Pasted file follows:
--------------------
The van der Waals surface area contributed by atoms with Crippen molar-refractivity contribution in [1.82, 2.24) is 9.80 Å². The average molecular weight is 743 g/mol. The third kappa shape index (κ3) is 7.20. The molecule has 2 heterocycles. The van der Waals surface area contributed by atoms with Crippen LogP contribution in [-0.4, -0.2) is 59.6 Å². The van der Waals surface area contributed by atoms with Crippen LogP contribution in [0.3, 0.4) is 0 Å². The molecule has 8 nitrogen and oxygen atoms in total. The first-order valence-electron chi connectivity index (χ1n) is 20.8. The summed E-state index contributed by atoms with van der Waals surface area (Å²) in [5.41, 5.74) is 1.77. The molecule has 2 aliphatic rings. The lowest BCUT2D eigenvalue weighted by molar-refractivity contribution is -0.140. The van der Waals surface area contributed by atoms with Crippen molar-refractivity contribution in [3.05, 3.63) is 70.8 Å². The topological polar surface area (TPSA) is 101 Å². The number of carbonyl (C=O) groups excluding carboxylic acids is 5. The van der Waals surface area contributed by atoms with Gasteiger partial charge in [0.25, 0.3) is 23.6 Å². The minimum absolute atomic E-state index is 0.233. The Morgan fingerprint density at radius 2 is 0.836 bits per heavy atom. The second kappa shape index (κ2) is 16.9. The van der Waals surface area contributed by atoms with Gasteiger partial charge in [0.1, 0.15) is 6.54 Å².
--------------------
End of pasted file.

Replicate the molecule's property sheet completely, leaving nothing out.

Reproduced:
The van der Waals surface area contributed by atoms with Crippen molar-refractivity contribution in [1.82, 2.24) is 9.80 Å². The average molecular weight is 743 g/mol. The third kappa shape index (κ3) is 7.20. The molecule has 2 heterocycles. The van der Waals surface area contributed by atoms with Crippen LogP contribution in [-0.4, -0.2) is 59.6 Å². The van der Waals surface area contributed by atoms with Crippen LogP contribution in [0.3, 0.4) is 0 Å². The molecule has 8 nitrogen and oxygen atoms in total. The first-order valence-electron chi connectivity index (χ1n) is 20.8. The summed E-state index contributed by atoms with van der Waals surface area (Å²) in [5.41, 5.74) is 1.77. The molecule has 2 aliphatic rings. The lowest BCUT2D eigenvalue weighted by molar-refractivity contribution is -0.140. The van der Waals surface area contributed by atoms with Crippen molar-refractivity contribution in [3.05, 3.63) is 70.8 Å². The topological polar surface area (TPSA) is 101 Å². The number of carbonyl (C=O) groups excluding carboxylic acids is 5. The van der Waals surface area contributed by atoms with Gasteiger partial charge in [0.25, 0.3) is 23.6 Å². The minimum absolute atomic E-state index is 0.233. The Morgan fingerprint density at radius 2 is 0.836 bits per heavy atom. The second kappa shape index (κ2) is 16.9. The van der Waals surface area contributed by atoms with Gasteiger partial charge in [0.1, 0.15) is 6.54 Å².